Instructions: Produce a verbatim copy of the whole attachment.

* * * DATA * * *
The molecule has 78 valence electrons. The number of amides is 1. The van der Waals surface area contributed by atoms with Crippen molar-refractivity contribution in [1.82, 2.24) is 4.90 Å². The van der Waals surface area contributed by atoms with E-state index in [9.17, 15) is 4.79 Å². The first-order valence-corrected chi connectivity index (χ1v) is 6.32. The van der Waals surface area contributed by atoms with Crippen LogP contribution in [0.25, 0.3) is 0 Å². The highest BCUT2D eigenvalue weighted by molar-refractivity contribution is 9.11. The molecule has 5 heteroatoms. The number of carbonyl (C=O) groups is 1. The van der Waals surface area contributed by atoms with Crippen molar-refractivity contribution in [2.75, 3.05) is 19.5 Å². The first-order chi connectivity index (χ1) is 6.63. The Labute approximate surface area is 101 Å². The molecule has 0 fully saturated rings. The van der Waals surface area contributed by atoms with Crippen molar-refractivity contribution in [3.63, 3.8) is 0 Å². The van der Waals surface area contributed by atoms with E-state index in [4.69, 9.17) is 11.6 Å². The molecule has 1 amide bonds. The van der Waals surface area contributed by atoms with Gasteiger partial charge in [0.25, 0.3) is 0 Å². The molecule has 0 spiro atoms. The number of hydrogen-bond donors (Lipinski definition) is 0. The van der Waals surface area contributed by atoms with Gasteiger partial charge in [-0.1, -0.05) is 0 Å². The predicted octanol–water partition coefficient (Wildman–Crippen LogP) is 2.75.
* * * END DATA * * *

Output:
The molecule has 78 valence electrons. The number of amides is 1. The van der Waals surface area contributed by atoms with Crippen molar-refractivity contribution in [1.82, 2.24) is 4.90 Å². The van der Waals surface area contributed by atoms with E-state index in [9.17, 15) is 4.79 Å². The first-order valence-corrected chi connectivity index (χ1v) is 6.32. The van der Waals surface area contributed by atoms with Crippen LogP contribution in [0.25, 0.3) is 0 Å². The highest BCUT2D eigenvalue weighted by molar-refractivity contribution is 9.11. The molecule has 5 heteroatoms. The number of carbonyl (C=O) groups is 1. The van der Waals surface area contributed by atoms with Crippen molar-refractivity contribution in [2.75, 3.05) is 19.5 Å². The first-order chi connectivity index (χ1) is 6.63. The Labute approximate surface area is 101 Å². The molecule has 0 fully saturated rings. The van der Waals surface area contributed by atoms with Crippen molar-refractivity contribution in [3.63, 3.8) is 0 Å². The van der Waals surface area contributed by atoms with E-state index in [4.69, 9.17) is 11.6 Å². The molecule has 1 amide bonds. The van der Waals surface area contributed by atoms with Gasteiger partial charge in [0.25, 0.3) is 0 Å². The molecule has 0 spiro atoms. The number of hydrogen-bond donors (Lipinski definition) is 0. The van der Waals surface area contributed by atoms with Gasteiger partial charge in [-0.1, -0.05) is 0 Å². The predicted octanol–water partition coefficient (Wildman–Crippen LogP) is 2.75.